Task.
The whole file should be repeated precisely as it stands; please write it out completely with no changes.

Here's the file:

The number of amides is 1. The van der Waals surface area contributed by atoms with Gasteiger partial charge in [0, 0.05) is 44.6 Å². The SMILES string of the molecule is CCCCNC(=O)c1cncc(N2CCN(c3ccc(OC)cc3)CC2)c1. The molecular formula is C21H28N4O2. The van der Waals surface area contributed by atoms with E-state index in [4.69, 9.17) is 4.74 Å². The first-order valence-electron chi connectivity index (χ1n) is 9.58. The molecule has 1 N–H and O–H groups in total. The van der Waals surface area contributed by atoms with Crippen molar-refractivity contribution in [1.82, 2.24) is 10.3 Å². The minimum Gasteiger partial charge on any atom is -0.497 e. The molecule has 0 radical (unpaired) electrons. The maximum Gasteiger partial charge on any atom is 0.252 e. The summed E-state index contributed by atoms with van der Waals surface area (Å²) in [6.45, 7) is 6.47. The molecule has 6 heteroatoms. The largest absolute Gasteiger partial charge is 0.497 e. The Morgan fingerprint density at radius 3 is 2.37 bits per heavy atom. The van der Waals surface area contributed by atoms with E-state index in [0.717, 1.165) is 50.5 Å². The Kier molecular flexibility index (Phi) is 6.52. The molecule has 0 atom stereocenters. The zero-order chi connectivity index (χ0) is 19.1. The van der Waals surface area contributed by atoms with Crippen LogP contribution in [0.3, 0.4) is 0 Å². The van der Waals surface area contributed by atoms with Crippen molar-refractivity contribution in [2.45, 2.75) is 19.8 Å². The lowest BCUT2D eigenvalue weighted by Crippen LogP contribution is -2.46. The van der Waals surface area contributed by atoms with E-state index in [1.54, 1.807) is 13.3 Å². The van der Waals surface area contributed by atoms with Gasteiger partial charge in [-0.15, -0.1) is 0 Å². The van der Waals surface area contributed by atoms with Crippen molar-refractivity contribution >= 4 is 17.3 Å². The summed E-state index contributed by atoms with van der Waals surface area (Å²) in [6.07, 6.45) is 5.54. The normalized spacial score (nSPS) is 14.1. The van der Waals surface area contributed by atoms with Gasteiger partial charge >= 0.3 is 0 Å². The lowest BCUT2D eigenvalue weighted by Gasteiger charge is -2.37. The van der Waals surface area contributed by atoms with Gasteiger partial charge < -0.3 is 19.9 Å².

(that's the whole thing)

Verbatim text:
The number of amides is 1. The van der Waals surface area contributed by atoms with Gasteiger partial charge in [0, 0.05) is 44.6 Å². The SMILES string of the molecule is CCCCNC(=O)c1cncc(N2CCN(c3ccc(OC)cc3)CC2)c1. The molecular formula is C21H28N4O2. The van der Waals surface area contributed by atoms with E-state index in [4.69, 9.17) is 4.74 Å². The first-order valence-electron chi connectivity index (χ1n) is 9.58. The molecule has 1 N–H and O–H groups in total. The van der Waals surface area contributed by atoms with Crippen molar-refractivity contribution in [1.82, 2.24) is 10.3 Å². The minimum Gasteiger partial charge on any atom is -0.497 e. The molecule has 0 radical (unpaired) electrons. The maximum Gasteiger partial charge on any atom is 0.252 e. The summed E-state index contributed by atoms with van der Waals surface area (Å²) in [6.45, 7) is 6.47. The molecule has 6 heteroatoms. The largest absolute Gasteiger partial charge is 0.497 e. The Morgan fingerprint density at radius 3 is 2.37 bits per heavy atom. The van der Waals surface area contributed by atoms with E-state index in [0.717, 1.165) is 50.5 Å². The Kier molecular flexibility index (Phi) is 6.52. The molecule has 0 atom stereocenters. The zero-order chi connectivity index (χ0) is 19.1. The van der Waals surface area contributed by atoms with Crippen LogP contribution in [0.3, 0.4) is 0 Å². The van der Waals surface area contributed by atoms with Crippen molar-refractivity contribution in [2.45, 2.75) is 19.8 Å². The lowest BCUT2D eigenvalue weighted by Crippen LogP contribution is -2.46. The van der Waals surface area contributed by atoms with E-state index in [1.54, 1.807) is 13.3 Å². The van der Waals surface area contributed by atoms with Gasteiger partial charge in [-0.15, -0.1) is 0 Å². The van der Waals surface area contributed by atoms with Crippen molar-refractivity contribution >= 4 is 17.3 Å². The summed E-state index contributed by atoms with van der Waals surface area (Å²) in [6.07, 6.45) is 5.54. The normalized spacial score (nSPS) is 14.1. The van der Waals surface area contributed by atoms with Gasteiger partial charge >= 0.3 is 0 Å². The lowest BCUT2D eigenvalue weighted by Gasteiger charge is -2.37. The van der Waals surface area contributed by atoms with Gasteiger partial charge < -0.3 is 19.9 Å².